All Juiced Rite Cold Press Juice Machines run off of food grade oil for the hydraulic system to function. Our juicers are designed with a simple system that is easily maintained by the owner or operator.
We recommend changing your oil filter at least every six months for best results, but your schedule may depend on your machine usage.
Front and Back of the Machine
To orient ourselves with the machine, we will refer to the chute side of the machine as the front and the electrical box as the back.
SAFETY FIRST! As with any cleaning or servicing of your machine- ALWAYS turn off the power and unplug your machine before working. You can turn the main power off at the red switch on the back of the machine located on the electrical box.
For this job, you’ll need the following items:
- A new oil filter
- An oil filter wrench (optional, only for tough filter removal)
- Citrus de-greaser
- Rag for cleaning and wiping extra oil
- Oil pan
- Masking tape (optional, see #Pro Tip below)
Clean Your Filter and Machine
We recommend spraying down the outside of the filter with some degreaser to clean it and the area around it a bit before you remove it. Be sure to clean up any oil residue and food particles well. This will give your hands a better grip when removing the filter and prevent any contaminants from entering the oil system. We recommend using a food-grade citrus degreaser.
If it’s tight (and been on there for a long time), you may also need an oil filter wrench. Regular changes every six months should lend to easy removal by hand with no wrench needed.
Remove the Oil Filter
In the space below the platens (in the belly of your machine, if you will), you will see a canister to the right that looks like a regular car oil filter. That’s your cold press machine oil filter!
Place an oil pan under the machine directly below the filter location. Also, have a rag nearby to catch any drips and keep your area clean. As mentioned above you can use your hands (or a wrench if absolutely needed) and just spin the filter some to loosen (Lefty Loosey!). Expect some oil to fall out initially, this is normal. Once the dripping has stopped, remove the filter fully and set it in your oil pan.
#PRO TIP: Sometimes that oil dripping can get a little messy (sometimes a lot messy!). To direct the oil more, try this trick before loosening your filter. Hang a long strip of tape from the fitting that’s just at the bottom of the oil filter connection to the tank. Let the tape hang down to your pan. When you remove the filter, the oil will follow the tape and drip straight into the pan! This keeps your system cleaner, hoses and tank cleaner too! AND it’s a less messy clean-up for you, that’s a win/win/win!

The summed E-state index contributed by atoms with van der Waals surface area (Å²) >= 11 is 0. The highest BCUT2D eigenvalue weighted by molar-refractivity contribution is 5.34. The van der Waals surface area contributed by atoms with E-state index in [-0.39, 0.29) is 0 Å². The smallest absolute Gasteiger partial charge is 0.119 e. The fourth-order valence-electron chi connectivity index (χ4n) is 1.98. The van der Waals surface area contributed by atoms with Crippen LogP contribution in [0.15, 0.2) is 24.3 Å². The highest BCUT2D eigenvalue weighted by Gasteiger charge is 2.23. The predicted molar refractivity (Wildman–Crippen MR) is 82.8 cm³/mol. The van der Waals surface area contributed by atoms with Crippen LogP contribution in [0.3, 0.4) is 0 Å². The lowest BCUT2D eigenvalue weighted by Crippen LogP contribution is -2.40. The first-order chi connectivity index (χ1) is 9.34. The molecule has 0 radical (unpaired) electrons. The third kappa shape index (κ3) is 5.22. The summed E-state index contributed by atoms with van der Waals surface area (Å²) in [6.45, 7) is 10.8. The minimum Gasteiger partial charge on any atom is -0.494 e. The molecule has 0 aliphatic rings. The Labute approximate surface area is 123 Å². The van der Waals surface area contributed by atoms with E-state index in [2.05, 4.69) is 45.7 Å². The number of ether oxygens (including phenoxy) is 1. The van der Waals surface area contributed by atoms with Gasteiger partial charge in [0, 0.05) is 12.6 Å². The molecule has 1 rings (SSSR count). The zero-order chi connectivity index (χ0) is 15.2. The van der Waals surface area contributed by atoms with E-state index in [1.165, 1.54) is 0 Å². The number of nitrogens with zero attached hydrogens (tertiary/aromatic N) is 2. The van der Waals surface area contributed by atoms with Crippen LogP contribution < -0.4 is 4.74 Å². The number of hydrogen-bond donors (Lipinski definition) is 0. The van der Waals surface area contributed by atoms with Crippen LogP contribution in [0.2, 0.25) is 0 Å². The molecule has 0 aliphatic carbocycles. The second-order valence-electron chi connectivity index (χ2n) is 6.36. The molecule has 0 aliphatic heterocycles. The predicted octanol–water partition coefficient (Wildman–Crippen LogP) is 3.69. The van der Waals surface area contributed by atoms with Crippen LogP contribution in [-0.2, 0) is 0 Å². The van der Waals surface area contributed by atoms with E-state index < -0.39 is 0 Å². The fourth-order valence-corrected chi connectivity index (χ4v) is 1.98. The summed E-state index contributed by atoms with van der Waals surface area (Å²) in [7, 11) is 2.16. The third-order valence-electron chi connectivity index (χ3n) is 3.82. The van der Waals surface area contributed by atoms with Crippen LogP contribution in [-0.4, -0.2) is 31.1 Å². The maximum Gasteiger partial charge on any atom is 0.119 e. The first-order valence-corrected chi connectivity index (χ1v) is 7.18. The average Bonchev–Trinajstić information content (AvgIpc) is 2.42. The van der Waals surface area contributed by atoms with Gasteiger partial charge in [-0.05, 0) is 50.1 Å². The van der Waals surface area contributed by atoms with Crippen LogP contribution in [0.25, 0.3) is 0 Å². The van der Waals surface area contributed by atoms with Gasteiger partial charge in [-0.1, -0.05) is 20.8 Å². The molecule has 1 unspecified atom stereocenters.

Before You Install the New Oil Filter
Unwrap the plastic from your filter, looking inside it to check that there’s no packaging or debris in the filter itself. Always a good idea to double-check — it’s happened that some have just unwrapped and installed not realizing there’s a menacing little hunk of cardboard that eventually clogs up their system. Just tap the open end with the rubber seal on your hand, look inside and give it a little blow (some debris are small). Make sure it’s nice and clean and, most importantly, empty.
Take a good look at the oil in your pan that ran out with the old filter. If it looks clean and relatively clear, you’re good to go. If it’s sludgy and dark and all other nefarious descriptive words, you are in need of a full oil change (we recommend about yearly, follow these instructions here for an R4 machine). It’s always best practice to check your oil with every filter change.
Install the New Oil Filter
If your oil in the pan is lovely (meaning clean and clear), use a little of it to pre-lubricate the rubber seal of the filter and the threads. You can even just dip the filter into the pan to get a decent amount on there then just let it drip off (give it a little wiggle to speed that up).
Check the threading on the machine itself where you will be reinstalling and make sure it has no crud, produce, nicks or anything on the surface where the rubber gasket will make contact.
Align the filter threading with the machine as best you can. The filter should go on very easily. If you feel any resistance at all, stop, back up and start again. Too much force may cause cross threading which could lead to leaks.
Once the filter is in place, hand-tighten it until it is as snug as you can get it. No tools required! (Avoid the temptation to use a wrench to install the filter, even if you used one to uninstall)
After the Install
The first few times you have used the machine after your oil filter change, the hydraulic system can rush the filter and jolt it a bit. This happens when the cylinders are releasing pressure and rushing fluid into the filter. Just reach down periodically and hand tighten it again until the pressure has evened out.
Over time, the rubber seal will also compress and loosen, which can cause minor leaks if not tightened regularly. Just check the filter monthly to be sure it’s not loose.
To check for any drips, just swipe your clean, dry finger under the filter by the connection and the rubber seal. If it’s dry, it’s tight enough. If your finger has a little oil, give the filter a little hand tightening (again, no tools).
Happy Oiled Machine!